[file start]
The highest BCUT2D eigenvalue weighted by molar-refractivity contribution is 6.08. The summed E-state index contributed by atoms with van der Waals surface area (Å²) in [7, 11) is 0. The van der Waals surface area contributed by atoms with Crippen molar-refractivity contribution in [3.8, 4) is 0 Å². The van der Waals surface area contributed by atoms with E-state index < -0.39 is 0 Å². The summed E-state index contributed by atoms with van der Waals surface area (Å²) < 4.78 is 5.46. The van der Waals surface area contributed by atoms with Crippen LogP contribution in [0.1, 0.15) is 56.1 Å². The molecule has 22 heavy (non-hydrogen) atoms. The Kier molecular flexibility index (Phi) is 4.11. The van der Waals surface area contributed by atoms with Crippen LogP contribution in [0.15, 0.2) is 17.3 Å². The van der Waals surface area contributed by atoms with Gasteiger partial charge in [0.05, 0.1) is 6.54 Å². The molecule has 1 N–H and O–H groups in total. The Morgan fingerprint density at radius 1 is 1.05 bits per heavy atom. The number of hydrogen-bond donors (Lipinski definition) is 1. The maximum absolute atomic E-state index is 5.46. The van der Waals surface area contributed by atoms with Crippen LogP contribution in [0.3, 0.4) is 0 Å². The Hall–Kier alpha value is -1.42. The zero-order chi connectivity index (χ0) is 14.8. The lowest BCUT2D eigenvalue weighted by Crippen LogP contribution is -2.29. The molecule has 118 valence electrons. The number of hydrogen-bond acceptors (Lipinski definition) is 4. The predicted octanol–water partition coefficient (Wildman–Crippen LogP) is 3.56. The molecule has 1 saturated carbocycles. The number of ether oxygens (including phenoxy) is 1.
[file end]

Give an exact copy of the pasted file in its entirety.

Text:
The highest BCUT2D eigenvalue weighted by molar-refractivity contribution is 6.08. The summed E-state index contributed by atoms with van der Waals surface area (Å²) in [7, 11) is 0. The van der Waals surface area contributed by atoms with Crippen molar-refractivity contribution in [3.8, 4) is 0 Å². The van der Waals surface area contributed by atoms with E-state index < -0.39 is 0 Å². The summed E-state index contributed by atoms with van der Waals surface area (Å²) < 4.78 is 5.46. The van der Waals surface area contributed by atoms with Crippen LogP contribution in [0.1, 0.15) is 56.1 Å². The molecule has 22 heavy (non-hydrogen) atoms. The Kier molecular flexibility index (Phi) is 4.11. The van der Waals surface area contributed by atoms with Crippen LogP contribution in [0.15, 0.2) is 17.3 Å². The van der Waals surface area contributed by atoms with Gasteiger partial charge in [0.05, 0.1) is 6.54 Å². The molecule has 1 N–H and O–H groups in total. The Morgan fingerprint density at radius 1 is 1.05 bits per heavy atom. The number of hydrogen-bond donors (Lipinski definition) is 1. The maximum absolute atomic E-state index is 5.46. The van der Waals surface area contributed by atoms with Crippen LogP contribution in [0.3, 0.4) is 0 Å². The Hall–Kier alpha value is -1.42. The zero-order chi connectivity index (χ0) is 14.8. The lowest BCUT2D eigenvalue weighted by Crippen LogP contribution is -2.29. The molecule has 118 valence electrons. The number of hydrogen-bond acceptors (Lipinski definition) is 4. The predicted octanol–water partition coefficient (Wildman–Crippen LogP) is 3.56. The molecule has 1 saturated carbocycles. The number of ether oxygens (including phenoxy) is 1.